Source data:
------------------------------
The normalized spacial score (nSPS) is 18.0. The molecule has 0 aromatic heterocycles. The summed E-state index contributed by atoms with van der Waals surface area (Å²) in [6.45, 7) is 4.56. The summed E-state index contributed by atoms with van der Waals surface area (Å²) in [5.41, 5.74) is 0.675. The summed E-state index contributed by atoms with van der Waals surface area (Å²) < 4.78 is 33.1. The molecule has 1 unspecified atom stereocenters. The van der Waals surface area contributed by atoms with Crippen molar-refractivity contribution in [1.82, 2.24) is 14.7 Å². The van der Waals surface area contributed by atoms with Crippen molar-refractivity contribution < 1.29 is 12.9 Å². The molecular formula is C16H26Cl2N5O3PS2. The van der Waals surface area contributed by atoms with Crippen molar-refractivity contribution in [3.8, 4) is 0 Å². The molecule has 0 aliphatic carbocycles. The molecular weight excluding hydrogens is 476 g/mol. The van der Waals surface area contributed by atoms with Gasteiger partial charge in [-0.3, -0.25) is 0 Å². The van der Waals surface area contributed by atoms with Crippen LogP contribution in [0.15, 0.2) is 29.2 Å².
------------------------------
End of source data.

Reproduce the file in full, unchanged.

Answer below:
The normalized spacial score (nSPS) is 18.0. The molecule has 0 aromatic heterocycles. The summed E-state index contributed by atoms with van der Waals surface area (Å²) in [6.45, 7) is 4.56. The summed E-state index contributed by atoms with van der Waals surface area (Å²) in [5.41, 5.74) is 0.675. The summed E-state index contributed by atoms with van der Waals surface area (Å²) < 4.78 is 33.1. The molecule has 1 unspecified atom stereocenters. The van der Waals surface area contributed by atoms with Crippen molar-refractivity contribution in [1.82, 2.24) is 14.7 Å². The van der Waals surface area contributed by atoms with Crippen molar-refractivity contribution < 1.29 is 12.9 Å². The molecular formula is C16H26Cl2N5O3PS2. The van der Waals surface area contributed by atoms with Crippen molar-refractivity contribution in [3.8, 4) is 0 Å². The molecule has 0 aliphatic carbocycles. The molecular weight excluding hydrogens is 476 g/mol. The van der Waals surface area contributed by atoms with Gasteiger partial charge in [-0.3, -0.25) is 0 Å². The van der Waals surface area contributed by atoms with Crippen LogP contribution in [0.15, 0.2) is 29.2 Å².